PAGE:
Egrets — graceful, long-legged birds with plumage the color of alabaster — add a distinctly exotic element to the diverse winged wildlife of the Tucson valley.
While our deserts and canyons are the favored domain of cactus wrens, quail and other birds, egrets are most often seen on or near lakes and ponds in the area.
“The white egrets we have around here are great egrets, snowy egrets and sometimes cattle egrets,” said Kendall Kroesen, urban program manager with the Tucson Audubon Society. “They’re closely related to the herons we also see here, like great blue heron, green heron and black-crowned night heron.
“They are most often found where there is water, and they eat mostly fish, amphibians and aquatic insects. However, great egrets are sometimes seen in fields, parks or even in the desert. In those locations, they will eat terrestrial insects, rodents and small reptiles.”
Commonly seen in the Tucson area, great egrets are about 37 to 41 inches long and have a 55-inch wingspan, according to the Arizona Game and Fish Department.
An entry by Matt Griffiths on the Tucson Audubon Society website includes these observations:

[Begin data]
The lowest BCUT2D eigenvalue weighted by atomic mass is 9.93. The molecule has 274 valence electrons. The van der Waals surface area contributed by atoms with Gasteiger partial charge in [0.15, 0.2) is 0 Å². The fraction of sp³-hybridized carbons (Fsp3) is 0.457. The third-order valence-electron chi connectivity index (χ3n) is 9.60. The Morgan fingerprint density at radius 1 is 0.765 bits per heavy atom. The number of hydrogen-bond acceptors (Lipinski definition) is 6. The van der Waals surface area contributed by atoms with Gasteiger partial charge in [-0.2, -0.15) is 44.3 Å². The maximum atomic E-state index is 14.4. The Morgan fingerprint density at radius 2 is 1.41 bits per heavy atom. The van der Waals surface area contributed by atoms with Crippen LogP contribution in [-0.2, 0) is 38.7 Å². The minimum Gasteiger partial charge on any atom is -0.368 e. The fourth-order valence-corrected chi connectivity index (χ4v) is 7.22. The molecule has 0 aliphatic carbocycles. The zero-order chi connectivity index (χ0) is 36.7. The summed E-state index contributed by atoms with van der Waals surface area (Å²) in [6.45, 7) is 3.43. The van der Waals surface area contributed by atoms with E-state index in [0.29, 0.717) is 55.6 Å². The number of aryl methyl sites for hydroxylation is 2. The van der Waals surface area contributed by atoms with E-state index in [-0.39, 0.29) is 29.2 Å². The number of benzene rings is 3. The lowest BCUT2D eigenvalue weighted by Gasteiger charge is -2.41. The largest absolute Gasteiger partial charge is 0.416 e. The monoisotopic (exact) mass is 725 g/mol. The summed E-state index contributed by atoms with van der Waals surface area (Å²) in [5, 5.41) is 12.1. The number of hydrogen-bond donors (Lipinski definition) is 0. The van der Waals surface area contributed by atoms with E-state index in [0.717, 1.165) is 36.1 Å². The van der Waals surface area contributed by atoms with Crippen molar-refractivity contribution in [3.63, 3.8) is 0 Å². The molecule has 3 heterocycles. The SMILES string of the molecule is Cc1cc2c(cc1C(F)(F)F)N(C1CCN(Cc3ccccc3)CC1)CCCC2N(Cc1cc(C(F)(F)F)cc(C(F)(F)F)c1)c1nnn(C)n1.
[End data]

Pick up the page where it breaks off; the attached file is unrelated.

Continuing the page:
“Found on every continent except Antarctica, great egrets are in Tucson throughout the year but most likely seen in winter and during migration to and from breeding grounds to the north and in the Midwest. ... Breeding adults develop lime green facial skin and thin, wispy feather plumes used in courtship displays. Called aigrettes, these plumes were prized for women’s hats in the late 19th century, leading to more than 95 percent of this species in North America being killed. A symbol of the resulting conservation effort, the great egret became the logo of the National Audubon Society.”
Best spots in our area to observe the birds
Places in the Tucson area where you might spot egrets include Fort Lowell Park, Sweetwater Wetlands, Reid Park, Columbus Park and Agua Caliente Park.
Those sites “are all good for finding egrets,” Kroesen said. “And really, anywhere there is shallow water along the edge of a pond or along flowing water, there is a possibility of finding them.”
Contact reporter Doug Kreutz at firstname.lastname@example.org or at 573-4192. On Twitter: @DouglasKreutz